Chipmaker Wolfspeed secures up to $2B in debt financing from investor consortium

Chipmaker Wolfspeed secures up to $2B in debt financing from investor consortium

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Wolfspeed Inc., a major supplier of silicon carbide chips, is raising up to $2 billion in debt financing to support its manufacturing expansion plans.

The transaction was announced this morning. 

The chipmaker is borrowing the funds from an investor consortium led by Apollo Global Management. The private equity firm, which is best known for buying publicly traded tech companies, is also active in the debt financing market. Apollo launched a dedicated credit unit earlier this year. 

Under the terms of the transaction, Wolfspeed is borrowing $1.25 billion with the option to raise another $750 million down the road. The financing is structured as a secured note, which is a loan backed by the borrower’s assets. The loan will mature in 2030, but Wolfspeed has the option to pay it back earlier.

The company will use the loan to ramp up production of SiC, or silicon carbide, chips. Silicon carbide is a compound consisting of silicon and carbon. Chips based on the material can operate at higher temperatures and voltage levels than traditional semiconductors.

Wolfspeed is a major producer of silicon carbide chips. Its products are used to build data center power supply modules, which are responsible for managing the flow of electricity to a server’s components. Wolfspeed hardware can also be found in electric vehicles, energy storage systems and a range of other products.

The company will use its new debt funding to finance a silicon carbide wafer plant it recently stated building in North Carolina. Once operational, the facility will increase Wolfspeed’s wafer production capacity tenfold. The company plans to start production next year and, from there onwards, will gradually expand the plant’s facility in an initiative set to run through the end of the decade.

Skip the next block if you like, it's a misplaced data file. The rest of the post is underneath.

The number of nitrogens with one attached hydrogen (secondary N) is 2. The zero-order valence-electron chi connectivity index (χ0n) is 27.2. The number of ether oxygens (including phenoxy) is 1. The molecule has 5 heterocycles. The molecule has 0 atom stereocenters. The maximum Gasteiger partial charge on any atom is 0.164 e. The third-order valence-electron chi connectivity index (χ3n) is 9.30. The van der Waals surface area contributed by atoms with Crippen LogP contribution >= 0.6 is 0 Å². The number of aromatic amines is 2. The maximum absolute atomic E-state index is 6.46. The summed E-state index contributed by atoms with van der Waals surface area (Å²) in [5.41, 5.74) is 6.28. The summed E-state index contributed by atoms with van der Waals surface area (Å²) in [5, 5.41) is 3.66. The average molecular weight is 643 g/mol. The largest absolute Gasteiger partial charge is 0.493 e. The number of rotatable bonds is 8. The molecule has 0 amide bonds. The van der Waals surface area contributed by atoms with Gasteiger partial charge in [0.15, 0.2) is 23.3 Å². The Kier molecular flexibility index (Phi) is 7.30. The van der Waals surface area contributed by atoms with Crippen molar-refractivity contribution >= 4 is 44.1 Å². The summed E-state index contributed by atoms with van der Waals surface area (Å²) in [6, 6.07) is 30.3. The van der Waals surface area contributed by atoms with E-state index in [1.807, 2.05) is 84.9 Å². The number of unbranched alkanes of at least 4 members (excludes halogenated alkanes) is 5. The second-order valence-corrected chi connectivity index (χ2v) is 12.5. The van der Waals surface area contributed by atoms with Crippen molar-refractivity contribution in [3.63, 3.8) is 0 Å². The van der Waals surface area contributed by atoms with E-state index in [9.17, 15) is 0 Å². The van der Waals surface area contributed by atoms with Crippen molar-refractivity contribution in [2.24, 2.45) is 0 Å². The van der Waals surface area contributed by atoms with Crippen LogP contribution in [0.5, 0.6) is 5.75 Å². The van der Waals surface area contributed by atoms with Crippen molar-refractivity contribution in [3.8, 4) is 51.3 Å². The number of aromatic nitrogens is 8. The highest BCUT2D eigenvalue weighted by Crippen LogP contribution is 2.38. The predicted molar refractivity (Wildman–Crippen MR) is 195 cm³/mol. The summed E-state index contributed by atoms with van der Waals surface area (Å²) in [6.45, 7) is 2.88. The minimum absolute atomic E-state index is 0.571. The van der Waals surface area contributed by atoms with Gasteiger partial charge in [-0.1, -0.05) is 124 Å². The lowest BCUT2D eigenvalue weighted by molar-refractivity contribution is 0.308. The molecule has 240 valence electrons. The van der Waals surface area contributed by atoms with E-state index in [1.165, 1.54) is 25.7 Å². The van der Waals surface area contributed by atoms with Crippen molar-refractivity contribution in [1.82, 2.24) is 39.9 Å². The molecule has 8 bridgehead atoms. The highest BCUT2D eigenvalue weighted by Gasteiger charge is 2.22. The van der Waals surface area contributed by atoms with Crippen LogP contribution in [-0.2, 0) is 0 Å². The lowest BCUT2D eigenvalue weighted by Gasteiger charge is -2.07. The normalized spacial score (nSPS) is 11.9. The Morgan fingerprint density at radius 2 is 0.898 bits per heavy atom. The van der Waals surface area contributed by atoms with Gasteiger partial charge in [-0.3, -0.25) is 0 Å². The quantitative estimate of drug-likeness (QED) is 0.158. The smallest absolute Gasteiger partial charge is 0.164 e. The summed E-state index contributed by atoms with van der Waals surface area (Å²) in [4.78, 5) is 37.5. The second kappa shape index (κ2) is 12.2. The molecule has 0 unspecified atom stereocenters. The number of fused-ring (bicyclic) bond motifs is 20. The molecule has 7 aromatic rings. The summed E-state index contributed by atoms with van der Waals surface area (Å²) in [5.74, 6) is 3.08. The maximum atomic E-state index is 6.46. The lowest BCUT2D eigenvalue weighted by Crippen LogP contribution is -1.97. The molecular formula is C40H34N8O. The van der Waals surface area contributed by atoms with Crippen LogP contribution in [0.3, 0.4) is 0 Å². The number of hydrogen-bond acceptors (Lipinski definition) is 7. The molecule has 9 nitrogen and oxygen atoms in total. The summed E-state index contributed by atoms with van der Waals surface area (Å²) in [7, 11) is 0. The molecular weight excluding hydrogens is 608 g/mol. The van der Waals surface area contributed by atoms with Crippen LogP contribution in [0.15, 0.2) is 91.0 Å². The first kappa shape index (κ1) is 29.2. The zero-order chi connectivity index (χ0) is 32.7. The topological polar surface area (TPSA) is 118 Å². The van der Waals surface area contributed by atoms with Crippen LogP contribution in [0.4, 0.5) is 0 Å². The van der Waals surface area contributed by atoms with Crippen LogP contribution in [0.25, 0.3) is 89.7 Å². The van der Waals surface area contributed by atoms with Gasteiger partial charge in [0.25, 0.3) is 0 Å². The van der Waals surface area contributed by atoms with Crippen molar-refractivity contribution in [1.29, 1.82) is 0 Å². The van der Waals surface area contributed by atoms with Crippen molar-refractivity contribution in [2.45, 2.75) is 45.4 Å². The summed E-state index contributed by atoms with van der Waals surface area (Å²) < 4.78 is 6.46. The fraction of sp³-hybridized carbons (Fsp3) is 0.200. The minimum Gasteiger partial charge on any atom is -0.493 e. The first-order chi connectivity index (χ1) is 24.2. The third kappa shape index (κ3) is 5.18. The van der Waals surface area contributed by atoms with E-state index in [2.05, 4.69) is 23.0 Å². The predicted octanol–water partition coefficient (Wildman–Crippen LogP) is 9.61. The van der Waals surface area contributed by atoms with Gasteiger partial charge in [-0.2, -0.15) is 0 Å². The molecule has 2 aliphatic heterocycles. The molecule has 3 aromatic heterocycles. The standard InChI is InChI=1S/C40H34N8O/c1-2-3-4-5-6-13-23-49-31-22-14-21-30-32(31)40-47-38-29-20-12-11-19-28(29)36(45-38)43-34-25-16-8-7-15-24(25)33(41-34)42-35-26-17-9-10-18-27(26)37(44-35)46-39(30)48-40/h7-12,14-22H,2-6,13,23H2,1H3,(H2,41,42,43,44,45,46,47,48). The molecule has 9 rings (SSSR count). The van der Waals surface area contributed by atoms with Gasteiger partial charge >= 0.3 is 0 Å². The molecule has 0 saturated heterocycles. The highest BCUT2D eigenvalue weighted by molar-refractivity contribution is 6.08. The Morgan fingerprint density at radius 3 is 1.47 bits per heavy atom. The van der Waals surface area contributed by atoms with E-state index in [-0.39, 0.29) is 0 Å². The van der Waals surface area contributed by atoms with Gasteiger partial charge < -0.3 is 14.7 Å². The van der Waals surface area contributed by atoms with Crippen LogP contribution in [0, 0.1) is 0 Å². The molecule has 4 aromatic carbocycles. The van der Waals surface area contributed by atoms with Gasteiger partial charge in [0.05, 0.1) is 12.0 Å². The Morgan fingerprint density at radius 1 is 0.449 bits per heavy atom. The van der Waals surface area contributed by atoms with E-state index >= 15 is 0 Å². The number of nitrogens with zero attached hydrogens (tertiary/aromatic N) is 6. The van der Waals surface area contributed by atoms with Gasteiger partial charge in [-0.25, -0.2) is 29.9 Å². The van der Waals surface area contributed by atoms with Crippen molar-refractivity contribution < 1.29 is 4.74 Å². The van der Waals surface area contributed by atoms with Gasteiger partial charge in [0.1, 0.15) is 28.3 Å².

The wafers made at the company’s North Carolina plant will be turned into chips at a fab it opened last year in Marcy, New York. Wolfspeed describes the fab as the first fully automated silicon carbide chip plant of its kind. The fab uses 200-millimeter wafers, which are more cost-efficient than the smaller 150-millimeter wafers used in previous-generation manufacturing processes.

“This important step in our financing provides significant capital to scale up near-term operations at our Mohawk Valley Fab and construction of our Siler City materials facility to help us capture the growing silicon carbide market opportunity,” said Wolfspeed Chief Executive Officer Gregg Lowe.

Besides silicon carbide products, Wolfspeed also makes chips based on gallium nitride. That’s another specialized material used as an alternative to silicon in systems with demanding requirements. Wolfspeed’s gallium nitride chips are used, among others, to build radar sensors and certain components of 5G cell towers. 

Photo: Wolfspeed

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